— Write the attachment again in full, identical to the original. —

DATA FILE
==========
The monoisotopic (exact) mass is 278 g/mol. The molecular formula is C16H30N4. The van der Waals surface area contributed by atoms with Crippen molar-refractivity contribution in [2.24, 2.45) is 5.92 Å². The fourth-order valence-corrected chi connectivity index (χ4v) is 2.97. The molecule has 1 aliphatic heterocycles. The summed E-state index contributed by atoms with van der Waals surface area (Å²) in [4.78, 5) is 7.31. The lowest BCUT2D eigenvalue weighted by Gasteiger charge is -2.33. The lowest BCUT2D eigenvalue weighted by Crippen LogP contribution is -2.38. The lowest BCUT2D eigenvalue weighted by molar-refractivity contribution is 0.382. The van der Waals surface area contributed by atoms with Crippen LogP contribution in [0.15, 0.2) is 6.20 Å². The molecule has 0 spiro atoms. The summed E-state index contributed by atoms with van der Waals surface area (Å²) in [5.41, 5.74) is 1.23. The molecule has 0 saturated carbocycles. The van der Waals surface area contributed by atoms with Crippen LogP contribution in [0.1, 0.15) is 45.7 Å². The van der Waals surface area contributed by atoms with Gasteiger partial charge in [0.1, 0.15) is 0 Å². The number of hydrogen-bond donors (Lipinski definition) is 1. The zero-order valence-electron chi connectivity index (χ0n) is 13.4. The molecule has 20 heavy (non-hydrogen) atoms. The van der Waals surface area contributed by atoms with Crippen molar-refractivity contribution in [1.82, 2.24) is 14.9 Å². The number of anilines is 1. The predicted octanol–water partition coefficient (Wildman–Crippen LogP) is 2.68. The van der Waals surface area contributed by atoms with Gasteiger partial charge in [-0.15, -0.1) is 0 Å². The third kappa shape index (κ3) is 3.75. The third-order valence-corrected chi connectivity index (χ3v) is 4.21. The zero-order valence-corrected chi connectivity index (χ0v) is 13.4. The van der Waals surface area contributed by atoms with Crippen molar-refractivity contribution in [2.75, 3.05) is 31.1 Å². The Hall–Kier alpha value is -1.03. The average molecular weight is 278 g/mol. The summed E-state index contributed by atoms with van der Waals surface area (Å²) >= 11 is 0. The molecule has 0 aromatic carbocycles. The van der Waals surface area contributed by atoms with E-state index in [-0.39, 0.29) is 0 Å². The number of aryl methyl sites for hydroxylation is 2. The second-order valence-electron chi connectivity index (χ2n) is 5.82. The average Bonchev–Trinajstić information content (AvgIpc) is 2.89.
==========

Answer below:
The monoisotopic (exact) mass is 278 g/mol. The molecular formula is C16H30N4. The van der Waals surface area contributed by atoms with Crippen molar-refractivity contribution in [2.24, 2.45) is 5.92 Å². The fourth-order valence-corrected chi connectivity index (χ4v) is 2.97. The molecule has 1 aliphatic heterocycles. The summed E-state index contributed by atoms with van der Waals surface area (Å²) in [4.78, 5) is 7.31. The lowest BCUT2D eigenvalue weighted by Gasteiger charge is -2.33. The lowest BCUT2D eigenvalue weighted by Crippen LogP contribution is -2.38. The lowest BCUT2D eigenvalue weighted by molar-refractivity contribution is 0.382. The van der Waals surface area contributed by atoms with Crippen LogP contribution in [0.15, 0.2) is 6.20 Å². The molecule has 0 spiro atoms. The summed E-state index contributed by atoms with van der Waals surface area (Å²) in [5.41, 5.74) is 1.23. The molecule has 0 saturated carbocycles. The van der Waals surface area contributed by atoms with Crippen LogP contribution in [0.1, 0.15) is 45.7 Å². The van der Waals surface area contributed by atoms with Gasteiger partial charge in [0.1, 0.15) is 0 Å². The number of hydrogen-bond donors (Lipinski definition) is 1. The zero-order valence-electron chi connectivity index (χ0n) is 13.4. The molecule has 20 heavy (non-hydrogen) atoms. The van der Waals surface area contributed by atoms with Crippen molar-refractivity contribution in [1.82, 2.24) is 14.9 Å². The number of anilines is 1. The predicted octanol–water partition coefficient (Wildman–Crippen LogP) is 2.68. The van der Waals surface area contributed by atoms with Gasteiger partial charge in [-0.15, -0.1) is 0 Å². The third kappa shape index (κ3) is 3.75. The third-order valence-corrected chi connectivity index (χ3v) is 4.21. The zero-order valence-corrected chi connectivity index (χ0v) is 13.4. The van der Waals surface area contributed by atoms with Crippen molar-refractivity contribution in [2.75, 3.05) is 31.1 Å². The Hall–Kier alpha value is -1.03. The average molecular weight is 278 g/mol. The summed E-state index contributed by atoms with van der Waals surface area (Å²) >= 11 is 0. The molecule has 0 aromatic carbocycles. The van der Waals surface area contributed by atoms with E-state index in [-0.39, 0.29) is 0 Å². The number of aryl methyl sites for hydroxylation is 2. The second-order valence-electron chi connectivity index (χ2n) is 5.82. The average Bonchev–Trinajstić information content (AvgIpc) is 2.89.